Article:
In the first sentence of the eulogy, Thatcher uses parallel syntax, “we have lost a great president, a great American, and a great man.” The way Thatcher crafted her writing is very powerful. Instead of saying Ronald Reagan was a president, an American, and a good man. She said he was a “great” president, a “great” American, and a “great” man. By repeating the word “great” she is emphasizing how great Ronald Reagan was in every aspect of her life. Thatcher also uses parallel syntax in lines 30-39. She says “Others prophesied decline...He inspired, Others say only limits...He transformed, Others hoped...He won.” This is very powerful because she is expressing that even though “Others” doubted him, “He” always did his absolute best and for his country and his people. Again in lines 60-64, Thatcher said, “Ronald Reagan knew his own mind. He had principles, He expounded, He acted, He was not baffled, He knew instinctively what to do.” Through the use of parallel syntax she added emphasis on how Ronald Reag...
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... times that were “heavy” with risk. Reagan dealt with these problems with a “lightness” of spirit. Thatcher uses striking vocabulary that takes this piece to the next level. Her use of diction made Reagan seem like a very prominent and important figure, and one that deserves a proper memory. Thatcher successfully described Reagan as a light and happy spirit that dealt with problems in a honorable and respectable way. He was never “baffled”, he always did his very best to take care of his country and his people.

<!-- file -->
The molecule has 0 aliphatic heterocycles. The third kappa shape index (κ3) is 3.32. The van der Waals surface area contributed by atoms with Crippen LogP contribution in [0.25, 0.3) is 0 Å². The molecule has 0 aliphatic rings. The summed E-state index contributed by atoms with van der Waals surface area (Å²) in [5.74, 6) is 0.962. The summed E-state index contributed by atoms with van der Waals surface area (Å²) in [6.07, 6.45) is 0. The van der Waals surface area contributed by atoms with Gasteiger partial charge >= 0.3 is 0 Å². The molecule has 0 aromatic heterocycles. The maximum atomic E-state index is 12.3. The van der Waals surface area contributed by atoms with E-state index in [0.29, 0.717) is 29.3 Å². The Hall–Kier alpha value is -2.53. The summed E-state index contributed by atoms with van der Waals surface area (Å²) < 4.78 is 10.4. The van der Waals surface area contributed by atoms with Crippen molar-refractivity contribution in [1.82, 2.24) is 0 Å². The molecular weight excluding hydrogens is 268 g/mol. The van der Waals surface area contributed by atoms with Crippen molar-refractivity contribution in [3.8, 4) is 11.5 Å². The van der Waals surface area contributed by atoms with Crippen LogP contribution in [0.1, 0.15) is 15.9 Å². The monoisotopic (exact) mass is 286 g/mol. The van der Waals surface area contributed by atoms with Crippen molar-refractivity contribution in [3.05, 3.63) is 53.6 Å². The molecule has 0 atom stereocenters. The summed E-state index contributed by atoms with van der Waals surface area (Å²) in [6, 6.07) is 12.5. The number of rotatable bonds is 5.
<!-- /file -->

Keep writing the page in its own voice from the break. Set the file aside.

Through the use of parallel syntax and diction, Margaret Thatcher was able to powerfully and effectively convey her message to her audience, and leave a sense of pride and honor in the hearts of the American people. She used superior diction and parallel syntax to wonderfully display Ronald Reagan as a honorable man that deserves recognition and remembrance.
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